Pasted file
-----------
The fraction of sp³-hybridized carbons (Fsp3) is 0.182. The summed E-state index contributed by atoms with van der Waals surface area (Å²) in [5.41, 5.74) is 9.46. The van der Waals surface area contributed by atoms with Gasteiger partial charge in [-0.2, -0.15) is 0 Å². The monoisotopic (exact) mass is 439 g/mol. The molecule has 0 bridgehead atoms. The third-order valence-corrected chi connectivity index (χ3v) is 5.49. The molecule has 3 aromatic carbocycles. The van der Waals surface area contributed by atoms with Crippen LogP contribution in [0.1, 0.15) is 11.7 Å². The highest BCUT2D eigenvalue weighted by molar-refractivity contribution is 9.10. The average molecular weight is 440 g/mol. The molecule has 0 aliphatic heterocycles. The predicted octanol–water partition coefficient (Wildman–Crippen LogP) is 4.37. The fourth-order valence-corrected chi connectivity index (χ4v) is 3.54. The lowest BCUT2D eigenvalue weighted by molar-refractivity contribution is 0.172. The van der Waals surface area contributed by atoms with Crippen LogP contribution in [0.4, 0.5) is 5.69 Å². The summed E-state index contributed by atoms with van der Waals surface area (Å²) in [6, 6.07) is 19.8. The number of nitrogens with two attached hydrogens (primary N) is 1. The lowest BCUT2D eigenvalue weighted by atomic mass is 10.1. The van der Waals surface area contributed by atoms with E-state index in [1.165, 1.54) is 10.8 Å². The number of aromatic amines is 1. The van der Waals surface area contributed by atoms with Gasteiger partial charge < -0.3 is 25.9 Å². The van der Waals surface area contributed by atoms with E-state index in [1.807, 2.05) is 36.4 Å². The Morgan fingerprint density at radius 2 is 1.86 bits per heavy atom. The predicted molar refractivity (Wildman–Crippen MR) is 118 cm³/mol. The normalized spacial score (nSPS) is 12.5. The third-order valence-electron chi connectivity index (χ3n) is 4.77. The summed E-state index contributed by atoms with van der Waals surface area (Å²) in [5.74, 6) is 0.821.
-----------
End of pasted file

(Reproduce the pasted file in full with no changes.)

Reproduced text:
The fraction of sp³-hybridized carbons (Fsp3) is 0.182. The summed E-state index contributed by atoms with van der Waals surface area (Å²) in [5.41, 5.74) is 9.46. The van der Waals surface area contributed by atoms with Gasteiger partial charge in [-0.2, -0.15) is 0 Å². The monoisotopic (exact) mass is 439 g/mol. The molecule has 0 bridgehead atoms. The third-order valence-corrected chi connectivity index (χ3v) is 5.49. The molecule has 3 aromatic carbocycles. The van der Waals surface area contributed by atoms with Crippen LogP contribution in [0.1, 0.15) is 11.7 Å². The highest BCUT2D eigenvalue weighted by molar-refractivity contribution is 9.10. The average molecular weight is 440 g/mol. The molecule has 0 aliphatic heterocycles. The predicted octanol–water partition coefficient (Wildman–Crippen LogP) is 4.37. The fourth-order valence-corrected chi connectivity index (χ4v) is 3.54. The lowest BCUT2D eigenvalue weighted by molar-refractivity contribution is 0.172. The van der Waals surface area contributed by atoms with Crippen LogP contribution in [0.4, 0.5) is 5.69 Å². The summed E-state index contributed by atoms with van der Waals surface area (Å²) in [6, 6.07) is 19.8. The number of nitrogens with two attached hydrogens (primary N) is 1. The lowest BCUT2D eigenvalue weighted by atomic mass is 10.1. The van der Waals surface area contributed by atoms with E-state index in [1.165, 1.54) is 10.8 Å². The number of aromatic amines is 1. The van der Waals surface area contributed by atoms with Gasteiger partial charge < -0.3 is 25.9 Å². The van der Waals surface area contributed by atoms with E-state index in [1.807, 2.05) is 36.4 Å². The Morgan fingerprint density at radius 2 is 1.86 bits per heavy atom. The predicted molar refractivity (Wildman–Crippen MR) is 118 cm³/mol. The normalized spacial score (nSPS) is 12.5. The third-order valence-electron chi connectivity index (χ3n) is 4.77. The summed E-state index contributed by atoms with van der Waals surface area (Å²) in [5.74, 6) is 0.821.